Difference between revisions of "Weak form"

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{{Phonetics}}
 
 
'''Weak forms''' occur in [[stress-timed language]]s such as [[English]] when the word itself is not [[stress]]ed.  This makes such words tricky for untrained [[listen]]ers to identify as they may well be expecting the stressed [[strong form]]. Normally the weak form is identical to the strong form, with the vowel changed by [[schwa]] /ə/. For example the strong form of "could" is /kʊd/ and its weak form is /kəd/.
 
'''Weak forms''' occur in [[stress-timed language]]s such as [[English]] when the word itself is not [[stress]]ed.  This makes such words tricky for untrained [[listen]]ers to identify as they may well be expecting the stressed [[strong form]]. Normally the weak form is identical to the strong form, with the vowel changed by [[schwa]] /ə/. For example the strong form of "could" is /kʊd/ and its weak form is /kəd/.
  
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==Examples==
 
==Examples==
 
+
{{IPA}}
The main words with weak forms in [[Received Pronunciation]] are:
+
The main words with weak forms are:
  
 
=== A ===
 
=== A ===
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=== B ===
 
=== B ===
be, but
+
be /biː, bɪ/ - but /bʌt, bət/
  
 
=== C ===
 
=== C ===
can, could
+
can /kæn, kən/ - could /kʊd, kəd/
 +
 
 +
Informal shortened forms of "because":
 +
*UK: cos, ‘cause /kɒz, kəz/
 +
*US: ‘cause, cos /kɔːz, kʌz, kəz/
  
 
=== D ===
 
=== D ===
do, does
+
do /duː, dʊ, də/ - does /dʌz, dəz/
  
 
=== F ===
 
=== F ===
for, from  
+
for /fɔːr, fər/ - from /frɒm, frʌm{{ame}}, frəm/
  
 
=== H ===
 
=== H ===
had, has, have, he, her, him, his
+
had /hæd, həd, əd/ - has - have - he - her - him - his
  
 
=== J ===
 
=== J ===
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=== O ===
 
=== O ===
of
+
[[Pronunciation exercises: "of" vs "off"|of]], or /ər{{ame}}, ɔːr/, our / ˈaʊər, ɑːr/
  
 
=== S ===
 
=== S ===
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=== T ===
 
=== T ===
than, that, the, them, there, to
+
than, that, them, there
 +
 
 +
====the====
 +
Strong form: /ˈðiː/
 +
 
 +
Weak form
 +
:before a consonant: /ðə/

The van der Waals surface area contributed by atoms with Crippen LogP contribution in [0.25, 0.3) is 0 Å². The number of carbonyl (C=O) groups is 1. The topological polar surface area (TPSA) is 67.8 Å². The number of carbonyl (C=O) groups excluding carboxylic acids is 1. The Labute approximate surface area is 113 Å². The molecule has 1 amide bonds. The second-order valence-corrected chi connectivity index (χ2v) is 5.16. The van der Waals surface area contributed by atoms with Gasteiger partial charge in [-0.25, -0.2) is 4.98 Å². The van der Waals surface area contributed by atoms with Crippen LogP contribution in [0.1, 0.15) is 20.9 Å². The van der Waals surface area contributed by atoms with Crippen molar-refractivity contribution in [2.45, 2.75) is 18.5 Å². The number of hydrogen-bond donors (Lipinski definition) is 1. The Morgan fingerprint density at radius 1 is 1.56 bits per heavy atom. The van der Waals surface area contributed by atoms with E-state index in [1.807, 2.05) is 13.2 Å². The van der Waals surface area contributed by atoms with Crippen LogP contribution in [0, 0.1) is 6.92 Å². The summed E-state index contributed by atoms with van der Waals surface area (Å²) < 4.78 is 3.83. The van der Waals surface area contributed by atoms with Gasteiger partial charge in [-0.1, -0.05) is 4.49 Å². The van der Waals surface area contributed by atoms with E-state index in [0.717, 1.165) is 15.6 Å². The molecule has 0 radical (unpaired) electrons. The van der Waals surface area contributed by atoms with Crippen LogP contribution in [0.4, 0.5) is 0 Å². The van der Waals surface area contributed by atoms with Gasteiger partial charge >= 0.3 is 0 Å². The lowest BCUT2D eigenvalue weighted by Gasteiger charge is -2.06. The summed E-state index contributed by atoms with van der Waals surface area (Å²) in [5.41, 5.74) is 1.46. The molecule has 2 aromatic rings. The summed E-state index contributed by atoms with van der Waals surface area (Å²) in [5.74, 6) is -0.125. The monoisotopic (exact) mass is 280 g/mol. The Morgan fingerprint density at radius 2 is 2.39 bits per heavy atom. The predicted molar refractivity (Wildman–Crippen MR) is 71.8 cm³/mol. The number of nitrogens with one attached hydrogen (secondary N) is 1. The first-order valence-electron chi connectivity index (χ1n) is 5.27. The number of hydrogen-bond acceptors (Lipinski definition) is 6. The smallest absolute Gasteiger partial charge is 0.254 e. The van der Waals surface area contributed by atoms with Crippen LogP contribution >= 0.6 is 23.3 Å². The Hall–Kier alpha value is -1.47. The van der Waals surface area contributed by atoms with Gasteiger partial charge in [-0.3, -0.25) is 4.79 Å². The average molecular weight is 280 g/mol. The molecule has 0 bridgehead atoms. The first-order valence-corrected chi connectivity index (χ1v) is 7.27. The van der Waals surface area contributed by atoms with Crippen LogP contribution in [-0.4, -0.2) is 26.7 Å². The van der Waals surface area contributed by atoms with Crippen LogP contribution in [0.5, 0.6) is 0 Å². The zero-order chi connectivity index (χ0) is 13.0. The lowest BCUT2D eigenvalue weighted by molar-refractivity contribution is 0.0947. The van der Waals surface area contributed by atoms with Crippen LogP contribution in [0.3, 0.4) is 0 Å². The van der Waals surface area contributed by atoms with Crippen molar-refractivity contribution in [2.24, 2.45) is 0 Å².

+
:before a vowel: /ðiː, ðɪ/
 +
 
 +
====to====
 +
Strong form: /tuː/
 +
 
 +
Weak form
 +
:before a consonant: /tə/
 +
:before a vowel /tuː, tʊ/
  
 
=== U ===
 
=== U ===
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=== W ===
 
=== W ===
was, we, were, who, would
+
was, we, were, what /wɒt, wʌt{{ame}}, wət{{ame}}/, would
  
 
=== Y ===
 
=== Y ===
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[[category:listening]]
+
[[category:Listening]]  
[[category:English skills]]
 
 
[[Category:Pronunciation]]
 
[[Category:Pronunciation]]
 
[[category:Phonetics]]
 
[[category:Phonetics]]

Latest revision as of 15:16, 18 October 2016

Weak forms occur in stress-timed languages such as English when the word itself is not stressed. This makes such words tricky for untrained listeners to identify as they may well be expecting the stressed strong form. Normally the weak form is identical to the strong form, with the vowel changed by schwa /ə/. For example the strong form of "could" is /kʊd/ and its weak form is /kəd/.

Native speakers sometimes think they are using the language badly when they use weak forms but this is not the case. They are a perfectly natural part of the English language, and the schwa is the most common sound in the language.

Teachers, especially, should continue to use weak forms. If teachers only use strong forms when they speak to students they will be giving them a completely erroneous impression of the way the spoken language sounds, almost as bad as pronouncing the "t" in "listen". This is a very bad form of teacher talk which teachers need to be very much aware of, as the result of teachers constantly using strong forms will be students who are able to understand the teacher but nobody else.

Examples[edit]

IPA vowels
æ ɑː
trap father - start
e
dress face square
ɪ ɪə
kit fleece near
ɒ əʊ ɔː
lot goat taught
ʊ ʊə
foot goose mature
juː jʊə
cute cure
ʌ ə ɜː
strut comma nurse
ɔɪ
price mouth choice
IPA consonants
Normal sound: /b, d, f, g, h, k, l, m, n, p, r, s, t, v, w, z/
 ʃ  ŋ
show church sing
ʒ  j 
usual judge you
θ ð s
think that see
IPA Stress
ˈ Primary stress
hotel /həʊˈtel/
ˌ Secondary stress
understand
/ˌʌndərˈstænd/
IPA Syllabification
. nitrate /ˈnaɪ.treɪt/, night-rate /ˈnaɪt.reɪt/

The main words with weak forms are:

A[edit]

a /eɪ, ə/ - am /æm, əm, m/ - an /æn, ən/ - and /ænd, ənd, ən, n/ - are /ɑr, ər/ - as /æz, əz/ - at /æt, ət, ɪtAmE/

B[edit]

be /biː, bɪ/ - but /bʌt, bət/

C[edit]

can /kæn, kən/ - could /kʊd, kəd/

Informal shortened forms of "because":

  • UK: cos, ‘cause /kɒz, kəz/
  • US: ‘cause, cos /kɔːz, kʌz, kəz/

D[edit]

do /duː, dʊ, də/ - does /dʌz, dəz/

F[edit]

for /fɔːr, fər/ - from /frɒm, frʌmAmE, frəm/

H[edit]

had /hæd, həd, əd/ - has - have - he - her - him - his

J[edit]

just

M[edit]

me, must

O[edit]

of, or /ərAmE, ɔːr/, our / ˈaʊər, ɑːr/

S[edit]

shall, she, should, some

T[edit]

than, that, them, there

the[edit]

Strong form: /ˈðiː/

Weak form

before a consonant: /ðə/
before a vowel: /ðiː, ðɪ/

to[edit]

Strong form: /tuː/

Weak form

before a consonant: /tə/
before a vowel /tuː, tʊ/

U[edit]

us

W[edit]

was, we, were, what /wɒt, wʌtAmE, wətAmE/, would

Y[edit]

you

Negatives don't have weak forms[edit]

Negative contractions don't have weak forms. For example, "could" has the weak form /kəd/ but "couldn't" only has the form /ˈkʊdənt/. Similary "are" has the weak form /ər/ but "aren't" only has the form /ɑːrnt/ (identical to "aunt" in Received Pronunciation).


See also[edit]